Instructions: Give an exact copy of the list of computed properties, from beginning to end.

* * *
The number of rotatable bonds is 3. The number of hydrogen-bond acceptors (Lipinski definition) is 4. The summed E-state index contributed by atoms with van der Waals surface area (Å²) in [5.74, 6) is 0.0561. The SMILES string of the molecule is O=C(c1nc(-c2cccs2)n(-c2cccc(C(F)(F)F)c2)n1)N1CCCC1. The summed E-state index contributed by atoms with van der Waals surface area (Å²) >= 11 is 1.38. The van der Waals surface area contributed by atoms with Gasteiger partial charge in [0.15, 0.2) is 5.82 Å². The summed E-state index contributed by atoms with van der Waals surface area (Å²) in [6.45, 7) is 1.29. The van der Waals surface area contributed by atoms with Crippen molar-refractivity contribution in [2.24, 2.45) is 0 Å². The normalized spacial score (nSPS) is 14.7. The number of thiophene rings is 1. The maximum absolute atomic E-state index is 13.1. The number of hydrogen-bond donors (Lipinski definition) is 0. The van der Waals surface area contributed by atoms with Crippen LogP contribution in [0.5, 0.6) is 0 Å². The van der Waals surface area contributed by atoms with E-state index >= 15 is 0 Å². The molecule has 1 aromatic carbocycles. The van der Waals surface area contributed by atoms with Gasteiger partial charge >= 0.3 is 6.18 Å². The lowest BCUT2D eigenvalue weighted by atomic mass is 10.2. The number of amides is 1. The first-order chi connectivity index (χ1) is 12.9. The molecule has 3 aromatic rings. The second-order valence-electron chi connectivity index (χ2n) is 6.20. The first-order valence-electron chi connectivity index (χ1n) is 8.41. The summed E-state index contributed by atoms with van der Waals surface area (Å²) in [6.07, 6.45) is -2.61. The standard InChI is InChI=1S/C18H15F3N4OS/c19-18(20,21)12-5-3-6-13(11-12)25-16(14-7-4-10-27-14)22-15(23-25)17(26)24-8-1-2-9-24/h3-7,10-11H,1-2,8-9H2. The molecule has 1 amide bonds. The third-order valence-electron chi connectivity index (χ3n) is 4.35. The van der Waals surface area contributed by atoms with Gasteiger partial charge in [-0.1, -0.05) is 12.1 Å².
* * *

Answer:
The number of rotatable bonds is 3. The number of hydrogen-bond acceptors (Lipinski definition) is 4. The summed E-state index contributed by atoms with van der Waals surface area (Å²) in [5.74, 6) is 0.0561. The SMILES string of the molecule is O=C(c1nc(-c2cccs2)n(-c2cccc(C(F)(F)F)c2)n1)N1CCCC1. The summed E-state index contributed by atoms with van der Waals surface area (Å²) >= 11 is 1.38. The van der Waals surface area contributed by atoms with Gasteiger partial charge in [0.15, 0.2) is 5.82 Å². The summed E-state index contributed by atoms with van der Waals surface area (Å²) in [6.45, 7) is 1.29. The van der Waals surface area contributed by atoms with Crippen molar-refractivity contribution in [2.24, 2.45) is 0 Å². The normalized spacial score (nSPS) is 14.7. The number of thiophene rings is 1. The maximum absolute atomic E-state index is 13.1. The number of hydrogen-bond donors (Lipinski definition) is 0. The van der Waals surface area contributed by atoms with Crippen LogP contribution in [0.5, 0.6) is 0 Å². The van der Waals surface area contributed by atoms with E-state index >= 15 is 0 Å². The molecule has 1 aromatic carbocycles. The van der Waals surface area contributed by atoms with Gasteiger partial charge >= 0.3 is 6.18 Å². The lowest BCUT2D eigenvalue weighted by atomic mass is 10.2. The number of amides is 1. The first-order chi connectivity index (χ1) is 12.9. The molecule has 3 aromatic rings. The second-order valence-electron chi connectivity index (χ2n) is 6.20. The first-order valence-electron chi connectivity index (χ1n) is 8.41. The summed E-state index contributed by atoms with van der Waals surface area (Å²) in [6.07, 6.45) is -2.61. The standard InChI is InChI=1S/C18H15F3N4OS/c19-18(20,21)12-5-3-6-13(11-12)25-16(14-7-4-10-27-14)22-15(23-25)17(26)24-8-1-2-9-24/h3-7,10-11H,1-2,8-9H2. The molecule has 1 amide bonds. The third-order valence-electron chi connectivity index (χ3n) is 4.35. The van der Waals surface area contributed by atoms with Gasteiger partial charge in [-0.1, -0.05) is 12.1 Å².